• Omar Imady

When you’re shoved from the right, look to the left …

As we approach the seventh anniversary of the Syrian Uprising, I am reminded of a story I once heard from my late Damascene Sufi teacher, Shaikh Bashir al-Bani (1911–2008). The story is about a man who was trying to concentrate on his tawaf (circumambulation of the Ka’ba) during the Hajj pilgrimage. As is required from men during this ritual, he wore only two white towels, one around his waist, another around his shoulders, and a special leather belt with an pouch attached in which he kept his valuables. As he walked around this ancient monument of Islam, a child suddenly shoved him from his right side. Mindful that he should control his anger during Hajj, the man continued his tawaf in silence. Yet, with each time he circulated the Ka’ba this rude and abrupt act was repeated, filling him with anger and totally distracting him from his spiritual experience. His eyes were fixated on his right side in the hope that he could somehow avoid the child when he made his next sudden move. After a while, the exhausted man decided to take a rest. When his hand reached for his belt he realized that the pouch, situated on his left side, had been cleverly cut off by another accomplice as he was being shoved from the right by the child. Al-Bani would end the story with this line:

“When you are shoved from the right, look to the left … the real story isn’t where the noise is, and dramatic events are rarely what they initially seem to be …”

The way in which the Syrian Uprising is interacted with today is far more about ISIS, the PYD, Turkish or Iranian geopolitical concerns than it is about Syrians suffering. This ultimate distraction, the intrusive child of al-Bani’s story, has successfully distracted all the major players, and most interested observers, from the daily killing, from those still imprisoned and tortured, from the homeless and the refugees and, perhaps most importantly, from the maimed and psychologically traumatized new generation of Syrians being constantly manufactured amidst the rubble and refugee camps.

The distraction is not only very effective, it has a way of demanding attention when it suspects our focus may shift elsewhere. When we appear to be on the verge of becoming numb to an individual beheading, we are confronted with scenes of collective beheading, and when those lose their magical effect, cages are produced and people are burned alive. Subsequently, the story shifts to Raqqa, and from there to Aleppo and today to Afrin. Everything about the Syrian Uprising now seems to be at odds with what it was first expected to be. This process begins with the very name I still find myself using, perhaps as some form of stubborn expression of faith: ‘uprising’. Civil war, if not wars, seems far more accurate today, and yet still somehow difficult to use. Nor is this anymore about how far the regime can go, how radical the opposition fighters can become, or how much, and how long, the world can ignore a tragedy of this magnitude. ‘Indefinitely’ seems to be the applicable word here.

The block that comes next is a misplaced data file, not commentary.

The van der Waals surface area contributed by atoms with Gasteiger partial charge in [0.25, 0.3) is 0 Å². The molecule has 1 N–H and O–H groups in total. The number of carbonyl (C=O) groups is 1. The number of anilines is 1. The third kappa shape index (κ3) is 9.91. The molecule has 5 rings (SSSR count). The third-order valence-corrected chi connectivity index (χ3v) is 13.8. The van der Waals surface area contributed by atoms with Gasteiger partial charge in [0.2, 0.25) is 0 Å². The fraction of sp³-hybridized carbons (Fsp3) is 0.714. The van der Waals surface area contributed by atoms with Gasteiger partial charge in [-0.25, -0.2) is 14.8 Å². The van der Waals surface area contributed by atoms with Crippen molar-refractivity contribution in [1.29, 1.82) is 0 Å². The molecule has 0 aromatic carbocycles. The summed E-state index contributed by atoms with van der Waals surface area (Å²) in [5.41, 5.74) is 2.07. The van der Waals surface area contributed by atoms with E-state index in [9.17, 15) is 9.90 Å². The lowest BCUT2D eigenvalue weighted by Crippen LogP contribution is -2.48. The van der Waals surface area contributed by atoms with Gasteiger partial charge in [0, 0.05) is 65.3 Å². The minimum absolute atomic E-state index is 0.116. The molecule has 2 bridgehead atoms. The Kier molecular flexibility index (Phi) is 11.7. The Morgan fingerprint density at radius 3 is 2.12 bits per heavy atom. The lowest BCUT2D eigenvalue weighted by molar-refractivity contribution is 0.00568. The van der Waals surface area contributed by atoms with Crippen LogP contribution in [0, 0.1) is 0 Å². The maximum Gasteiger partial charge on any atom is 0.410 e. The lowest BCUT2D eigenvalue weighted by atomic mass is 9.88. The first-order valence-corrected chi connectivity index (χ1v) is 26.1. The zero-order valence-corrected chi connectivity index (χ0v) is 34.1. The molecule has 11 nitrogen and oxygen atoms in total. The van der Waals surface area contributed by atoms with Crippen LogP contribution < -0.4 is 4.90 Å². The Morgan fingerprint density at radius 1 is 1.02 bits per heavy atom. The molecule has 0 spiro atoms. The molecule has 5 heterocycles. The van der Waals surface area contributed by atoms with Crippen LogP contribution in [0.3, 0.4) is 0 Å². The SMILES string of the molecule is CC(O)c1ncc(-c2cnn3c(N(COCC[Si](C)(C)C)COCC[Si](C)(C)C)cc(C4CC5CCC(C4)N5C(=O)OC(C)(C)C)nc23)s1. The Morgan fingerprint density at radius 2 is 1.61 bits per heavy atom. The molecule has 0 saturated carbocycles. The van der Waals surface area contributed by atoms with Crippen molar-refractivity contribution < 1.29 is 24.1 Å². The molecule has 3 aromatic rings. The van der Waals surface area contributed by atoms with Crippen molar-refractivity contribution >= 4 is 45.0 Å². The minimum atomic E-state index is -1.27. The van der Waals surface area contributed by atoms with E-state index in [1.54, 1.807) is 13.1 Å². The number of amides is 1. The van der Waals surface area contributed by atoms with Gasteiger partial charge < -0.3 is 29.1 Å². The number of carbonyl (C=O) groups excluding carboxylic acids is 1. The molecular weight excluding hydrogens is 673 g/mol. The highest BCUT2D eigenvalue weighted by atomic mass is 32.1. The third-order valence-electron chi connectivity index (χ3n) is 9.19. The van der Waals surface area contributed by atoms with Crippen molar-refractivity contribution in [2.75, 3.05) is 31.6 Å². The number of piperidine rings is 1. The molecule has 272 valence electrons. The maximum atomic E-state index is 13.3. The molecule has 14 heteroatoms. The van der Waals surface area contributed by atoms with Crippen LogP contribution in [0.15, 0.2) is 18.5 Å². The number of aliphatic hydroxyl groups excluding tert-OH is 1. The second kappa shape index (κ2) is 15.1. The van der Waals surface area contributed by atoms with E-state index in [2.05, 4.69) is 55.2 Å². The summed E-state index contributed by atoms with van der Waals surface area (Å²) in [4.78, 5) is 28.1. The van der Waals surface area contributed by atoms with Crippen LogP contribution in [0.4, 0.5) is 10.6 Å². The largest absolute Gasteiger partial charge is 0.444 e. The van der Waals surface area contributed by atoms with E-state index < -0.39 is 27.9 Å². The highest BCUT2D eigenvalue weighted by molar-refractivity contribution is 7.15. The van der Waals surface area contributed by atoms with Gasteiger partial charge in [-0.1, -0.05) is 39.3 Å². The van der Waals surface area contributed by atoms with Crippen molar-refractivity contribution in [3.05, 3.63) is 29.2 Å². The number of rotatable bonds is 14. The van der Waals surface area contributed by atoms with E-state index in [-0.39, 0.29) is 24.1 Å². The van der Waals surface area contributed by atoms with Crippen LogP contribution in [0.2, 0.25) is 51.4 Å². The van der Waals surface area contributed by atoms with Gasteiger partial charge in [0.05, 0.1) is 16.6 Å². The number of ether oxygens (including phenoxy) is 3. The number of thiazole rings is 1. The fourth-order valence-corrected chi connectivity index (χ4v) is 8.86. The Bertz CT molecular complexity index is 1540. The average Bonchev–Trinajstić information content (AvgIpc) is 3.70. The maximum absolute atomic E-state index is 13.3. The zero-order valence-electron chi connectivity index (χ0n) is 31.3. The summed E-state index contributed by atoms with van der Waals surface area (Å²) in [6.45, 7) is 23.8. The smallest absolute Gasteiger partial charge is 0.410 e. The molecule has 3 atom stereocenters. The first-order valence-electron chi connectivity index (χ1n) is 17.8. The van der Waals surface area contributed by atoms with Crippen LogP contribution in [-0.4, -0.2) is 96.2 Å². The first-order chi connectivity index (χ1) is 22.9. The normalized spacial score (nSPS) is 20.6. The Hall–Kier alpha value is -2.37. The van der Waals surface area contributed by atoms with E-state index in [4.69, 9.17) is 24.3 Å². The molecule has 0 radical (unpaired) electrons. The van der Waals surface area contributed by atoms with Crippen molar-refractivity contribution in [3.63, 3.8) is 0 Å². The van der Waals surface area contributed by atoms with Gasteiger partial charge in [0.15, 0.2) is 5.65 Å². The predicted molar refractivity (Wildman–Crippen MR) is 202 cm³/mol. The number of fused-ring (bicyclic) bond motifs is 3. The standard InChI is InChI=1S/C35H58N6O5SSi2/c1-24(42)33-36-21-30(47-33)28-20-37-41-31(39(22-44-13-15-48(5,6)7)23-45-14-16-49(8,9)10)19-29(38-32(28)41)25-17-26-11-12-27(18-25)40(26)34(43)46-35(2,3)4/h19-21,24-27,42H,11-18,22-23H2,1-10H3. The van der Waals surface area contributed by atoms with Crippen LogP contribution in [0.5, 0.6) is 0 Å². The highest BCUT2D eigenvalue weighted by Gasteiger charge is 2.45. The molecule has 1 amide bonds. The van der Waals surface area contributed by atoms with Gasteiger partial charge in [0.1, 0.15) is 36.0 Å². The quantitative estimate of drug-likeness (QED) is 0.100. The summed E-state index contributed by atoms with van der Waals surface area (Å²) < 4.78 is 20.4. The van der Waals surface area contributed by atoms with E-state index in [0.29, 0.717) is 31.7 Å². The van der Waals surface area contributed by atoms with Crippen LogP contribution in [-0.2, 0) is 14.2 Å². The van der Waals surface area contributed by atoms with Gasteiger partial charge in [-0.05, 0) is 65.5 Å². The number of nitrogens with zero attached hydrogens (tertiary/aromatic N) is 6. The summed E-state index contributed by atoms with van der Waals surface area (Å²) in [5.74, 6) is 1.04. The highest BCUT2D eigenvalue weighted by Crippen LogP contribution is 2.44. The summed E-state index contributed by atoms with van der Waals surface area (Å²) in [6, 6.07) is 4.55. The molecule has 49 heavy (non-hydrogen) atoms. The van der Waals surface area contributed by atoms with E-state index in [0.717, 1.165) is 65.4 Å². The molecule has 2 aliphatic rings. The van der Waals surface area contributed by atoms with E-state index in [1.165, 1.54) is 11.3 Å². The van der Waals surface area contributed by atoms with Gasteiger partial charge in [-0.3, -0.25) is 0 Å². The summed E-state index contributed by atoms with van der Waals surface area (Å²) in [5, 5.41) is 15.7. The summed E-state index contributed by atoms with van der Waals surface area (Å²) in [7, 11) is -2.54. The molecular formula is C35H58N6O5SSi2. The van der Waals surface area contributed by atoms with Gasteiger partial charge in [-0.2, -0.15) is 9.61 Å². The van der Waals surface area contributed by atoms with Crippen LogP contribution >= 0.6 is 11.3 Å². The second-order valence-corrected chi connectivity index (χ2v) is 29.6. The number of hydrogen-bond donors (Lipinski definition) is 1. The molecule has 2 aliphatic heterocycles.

Almost every major event from March 2011 until today was initially regarded as pointing in one direction only for an overwhelmingly different redefinition to take place. Scenes of peaceful protesters sharing flowers and water with army soldiers around Damascus are replaced with scenes of armed ‘moderate’ fighters, which are subsequently replaced by scenes of radical fighters, who are in turn eclipsed with the rise of ISIS by scenes out of a medieval horror story. Scenes of officials trying to speak to peaceful protesters are replaced by scenes of triumphant soldiers from the Syrian army, which are systematically replaced by scenes of members of Shi’ite militias proudly proclaiming victories over the ‘enemies of the Prophet’s family’. Again ‘indefinitely’ seems to be the key word with regards to how many times events in Syria can mutate into something else, something not initially expected, something invariably worse.

My mother, who along with my father still lives in Damascus, writes a daily journal which she sends to close friends and family members. Though she mostly shares trivial events, such as how they spend their day and whom they happened to see, every now and then she allows herself to let go and say a few things about the sounds, the fighter jets, the checkpoints, and the suffocating cloud of depression which hovers over Damascus. And if there is one thing that comes out clearly from her journal, it is how utterly undistracted she is. Nothing anyone can do has distracted her from the very simple fact that Syrians are suffering and that, seven years later, there has still not been one adamant attempt by anyone to stop this.

*/Dr. Omar Imady was born in Damascus. He is presently a Senior Fellow at the Centre for Syrian Studies at the University of St Andrews.


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